Power Mac 5400 Power Mac 5400

Power Macintosh 5400 Datasheet

In the fast-paced world of technology, where innovations become obsolete at the speed of light, it’s easy to forget the groundbreaking devices that once ruled the roost. One such relic of a bygone era is the Power Macintosh 5400, a computer that hit the market on April 13th, 1996, and etched its name into Apple’s storied history.

Back in 1996, when the internet was in its infancy and dial-up connections ruled the day, Apple unveiled the Power Macintosh 5400. Part of the illustrious Power Macintosh series, this personal computer was a technological marvel for its time.

With a robust 120 MHz / 180 MHz or 200 MHz PowerPC 603e processor, a vivid 15″ Color CRT display, and an array of storage options ranging from 1.2 GB to 1.6 GB, the 5400 was a powerhouse. It boasted a 4x CD-ROM or 8x CD-ROM drive, a 1.44 MB floppy drive, and 16 MB or 24 MB of RAM – specifications that made it a titan in the 90s computing landscape.

But, as they say, innovation comes at a price. The starting cost of $1,500 was substantial, yet for Apple aficionados, it was a price worth paying. The 5400 garnered significant attention and praise for its remarkable processing speed, capacious hard drive, and display that was the envy of its competitors.

As with all tech revolutions, the Power Macintosh 5400’s reign was destined to be brief. On March 31, 1998, Apple officially discontinued this iconic computer. However, its legacy endures, serving as a nostalgic reminder of Apple’s pioneering role in personal computing technology.

Digging deeper into the 5400, we find that the Performa 5400 models were all-in-one desktop Macintosh systems featuring a built-in 15″ shadow mask display. The 1 MB of VRAM supported up to 8-bit color at a resolution of 832 x 624 pixels and 16-bit color at 640 x 480 pixels, a technological feat at the time.

The “Alchemy” logic board, the heart of this machine, supported faster PowerPC 603e processors. It allowed RAM upgrades from the base 8 MB, soldered onto the motherboard, to a maximum of 136 MB. With expansion slots including a PCI slot, a Comm Slot II for an internal modem or Ethernet card, and a video-in slot for an Apple TV Tuner Card, the 5400 was surprisingly versatile.

The Performa 5400 came with Mac OS 7.5.3 pre-installed, complemented by System Enabler 410, and a bundle of home software. It eventually bid adieu with Mac OS 9.1, marking the end of an era in Apple’s software evolution.

Interestingly, the Performa 5400 was predominantly sold in North America’s education market. Its consumer cousin, the Performa 5400CD, saw a more widespread release across the globe. Some configurations even included pre-installed TV/FM radio and/or video input/output cards, showcasing Apple’s innovative spirit even in the 90s.

The Power Macintosh 5400 may have faded into the annals of history, but its impact on the computer industry and its place in Apple’s heritage are undeniable. It was a machine that pushed the boundaries of technology during its time, captivating users with its raw power and cutting-edge features.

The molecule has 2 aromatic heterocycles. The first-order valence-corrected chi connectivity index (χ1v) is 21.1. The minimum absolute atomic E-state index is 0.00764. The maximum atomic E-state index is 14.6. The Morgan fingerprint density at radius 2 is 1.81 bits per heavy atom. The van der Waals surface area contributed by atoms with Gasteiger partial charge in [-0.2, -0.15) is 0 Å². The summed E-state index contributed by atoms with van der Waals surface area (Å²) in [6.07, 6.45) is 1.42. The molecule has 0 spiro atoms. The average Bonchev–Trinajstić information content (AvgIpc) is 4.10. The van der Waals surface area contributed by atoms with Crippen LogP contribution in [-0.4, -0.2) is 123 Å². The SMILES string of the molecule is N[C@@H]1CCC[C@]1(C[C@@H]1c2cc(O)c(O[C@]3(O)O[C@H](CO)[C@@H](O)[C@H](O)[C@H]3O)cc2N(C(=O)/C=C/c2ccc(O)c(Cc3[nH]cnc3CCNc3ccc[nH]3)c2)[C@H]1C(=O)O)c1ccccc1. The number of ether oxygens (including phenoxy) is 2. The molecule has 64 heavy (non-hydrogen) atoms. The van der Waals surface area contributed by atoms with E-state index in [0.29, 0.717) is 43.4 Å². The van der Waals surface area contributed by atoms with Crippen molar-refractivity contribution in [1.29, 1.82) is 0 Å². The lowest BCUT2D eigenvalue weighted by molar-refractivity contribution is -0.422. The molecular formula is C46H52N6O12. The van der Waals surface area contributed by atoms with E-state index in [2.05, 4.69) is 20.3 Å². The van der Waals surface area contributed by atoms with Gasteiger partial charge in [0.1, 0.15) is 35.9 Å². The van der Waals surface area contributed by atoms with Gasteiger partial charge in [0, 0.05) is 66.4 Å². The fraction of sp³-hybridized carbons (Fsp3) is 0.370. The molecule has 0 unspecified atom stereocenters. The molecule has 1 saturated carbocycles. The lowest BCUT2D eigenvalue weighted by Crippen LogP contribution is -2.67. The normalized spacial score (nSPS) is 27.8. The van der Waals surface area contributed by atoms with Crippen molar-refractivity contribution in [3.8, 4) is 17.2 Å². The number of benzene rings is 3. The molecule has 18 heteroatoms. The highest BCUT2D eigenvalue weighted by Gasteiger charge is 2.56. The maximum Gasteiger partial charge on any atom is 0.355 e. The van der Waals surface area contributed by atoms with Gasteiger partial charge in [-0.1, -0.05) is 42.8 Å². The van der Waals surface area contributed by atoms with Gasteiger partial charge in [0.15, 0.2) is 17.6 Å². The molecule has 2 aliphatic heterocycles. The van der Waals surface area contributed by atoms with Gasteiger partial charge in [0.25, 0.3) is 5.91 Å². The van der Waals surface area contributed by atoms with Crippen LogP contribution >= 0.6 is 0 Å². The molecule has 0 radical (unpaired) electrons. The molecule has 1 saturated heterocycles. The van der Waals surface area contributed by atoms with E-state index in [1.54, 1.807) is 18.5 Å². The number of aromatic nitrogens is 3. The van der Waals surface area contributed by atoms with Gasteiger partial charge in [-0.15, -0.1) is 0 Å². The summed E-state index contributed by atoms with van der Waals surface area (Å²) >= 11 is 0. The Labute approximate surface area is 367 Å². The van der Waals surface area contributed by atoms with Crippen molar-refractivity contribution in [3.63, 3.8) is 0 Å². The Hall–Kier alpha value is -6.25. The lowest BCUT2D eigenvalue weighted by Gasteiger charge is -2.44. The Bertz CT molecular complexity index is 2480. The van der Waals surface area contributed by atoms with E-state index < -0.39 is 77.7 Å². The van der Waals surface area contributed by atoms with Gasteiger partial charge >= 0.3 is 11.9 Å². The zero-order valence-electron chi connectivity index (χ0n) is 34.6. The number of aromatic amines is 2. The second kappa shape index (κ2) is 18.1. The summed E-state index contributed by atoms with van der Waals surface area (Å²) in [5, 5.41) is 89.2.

As we look back on this 28-year-old relic, we are reminded of the incredible journey Apple has undertaken, from the Power Macintosh 5400 to the sleek marvels of today. While the 5400 may have been discontinued, its memory lives on, and for those who experienced its heyday, it remains an indelible part of the Apple story.

Power Macintosh 5400
Source: tutsplus.com – Power Macintosh 5400

Power Macintosh 5400 Details

IntroducedApril 13, 1996 (120 MHz)
February 17, 1997 (180 MHz & 200 MHz)
DiscontinuedFebruary 17, 1997 (120 MHz)
March 31, 1998 (180 MHz & 200 MHz)
Model Identifier74
Model NumberM3046
Order NumberM5161LL/A
Original Price$1,500
Weight47 Ibs.
21.318 KG
Dimensions17.5” H x 15.1” W x 16” D
44.45 cm H x 38.35 cm W x 40.64 cm D

Power Mac 5400 Tech Specs


ProcessorPowerPC 603e
Processor Speed120 MHz
180 MHz
200 MHz
Number of Cores1
System Bus40 MHz
Cache32 KB L1
256 KB L2
CoprocessorBuilt-in FPU

Storage & Media

Storage1.2 GB
1.6 GB
Media1 – 1.44 MB Floppy
1 – 4x CD-ROM or 8x CD-ROM


Built-in Memory16 MB
24 MB
Maximum Memory64 MB
Memory Slots2 – 72 pin SIMM
Minimum Speed80 ns
Interleaving SupportNo


Built-in Display15″ Shadow Mask RGB CRT display
Resolution640×480 at 16-bit
800×600 at 8-bit
832×624 at 8-bit


Graphics CardNone
Graphics Memory1 MB
Display Connection1 – DB-15 (Optional)


Expansion Slots1 – LC PDS (Cache Bus)
1 – Comm. Slot
1 – Video I/O
1 – TV Tuner
Hard Drive InterfaceIDE


SCSI1 – DB-25
Floppy PortNone
Audio In1 – 3.5-mm analog input jack
1 – Built-in microphone
Audio Out2 – 3.5-mm analog output jack
2 – Built-in speaker
Display1 – DB-15 (Optional)


Original OSSystem Software 7.5.3
Maximum OSMac OS 9.1
FirmwareMacintosh ROM


Backup Battery4.5 V Alkaline
Maximum Continuous Power125 W
Line Voltage100-240 V

Further Reading and References

Disclaimer: The data presented in this article is under continuous development and has been manually collected from various sources based on their availability. The author of this article may revise this dataset as additional research is conducted and reviewed. Please note that the information is provided “as is” and “as available” without express or implied warranties. The author cannot be held responsible for any omissions, inaccuracies, or errors in the published information. Any warranties relating to this information are hereby disclaimed.

Last updated: September 3, 2023